Full name: Jue Ying Choo
Citizenship: Singapore Citizen
Programme at BI: MSc in Leadership and Organisational Psychology
Friluftsliv, translated as open-air living by a Norwegian friend of mine. It is a concept that is central to Norwegian life, celebrating the time spent in the great outdoors. Outdoor activities and communion with nature is deeply ingrained in the Norwegian lifestyle.
It’s no wonder since Norway is blessed with such beautiful landscapes and opportunities for many outdoor activities.
There are many wonderful crags for bouldering and rock climbing scattered across the country. As well as some surf breaks along the coast.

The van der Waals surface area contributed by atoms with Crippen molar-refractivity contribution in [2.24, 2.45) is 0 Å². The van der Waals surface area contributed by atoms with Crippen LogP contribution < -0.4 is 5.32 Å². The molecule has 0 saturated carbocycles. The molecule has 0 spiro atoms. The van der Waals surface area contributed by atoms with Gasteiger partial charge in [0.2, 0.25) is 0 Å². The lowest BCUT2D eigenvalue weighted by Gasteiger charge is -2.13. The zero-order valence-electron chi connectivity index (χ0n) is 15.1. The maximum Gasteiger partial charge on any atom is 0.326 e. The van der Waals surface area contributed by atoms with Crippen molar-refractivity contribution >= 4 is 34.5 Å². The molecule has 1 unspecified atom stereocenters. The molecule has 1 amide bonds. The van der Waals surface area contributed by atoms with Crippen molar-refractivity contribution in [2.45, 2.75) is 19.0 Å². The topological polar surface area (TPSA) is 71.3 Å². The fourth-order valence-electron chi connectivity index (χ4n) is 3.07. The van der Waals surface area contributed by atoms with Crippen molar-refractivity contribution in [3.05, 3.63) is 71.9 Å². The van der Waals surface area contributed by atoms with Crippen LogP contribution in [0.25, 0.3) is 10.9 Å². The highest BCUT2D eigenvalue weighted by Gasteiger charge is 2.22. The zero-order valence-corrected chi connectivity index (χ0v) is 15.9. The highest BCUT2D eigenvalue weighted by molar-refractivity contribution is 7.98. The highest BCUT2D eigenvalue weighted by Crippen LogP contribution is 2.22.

In the winter, the snow brings opportunities for both cross-country and alpine skiing. No matter the season, there is always something to do!
In Norway, everyone can move freely and camp in nature. One can pitch a tent or cosy up in a hammock and spend the night out in nature.
Cabin life is yet another core element in Norwegian culture. Many weekends are spent in the cabin with friends and family, out of the city and close to nature.
Den Norske Turistforeningen, or The Norwegian Trekking Association. Runs 550 cabins across the country, and marks and maintains a vast network of 22,000km foot trails. This makes communion with nature accessible to all, even me and you!
I’ve recently stayed in Fuglemyrhytta, a cabin in Oslo, with two classmates from the master’s programme.
-Norway is truly a paradise for those who love being close to nature!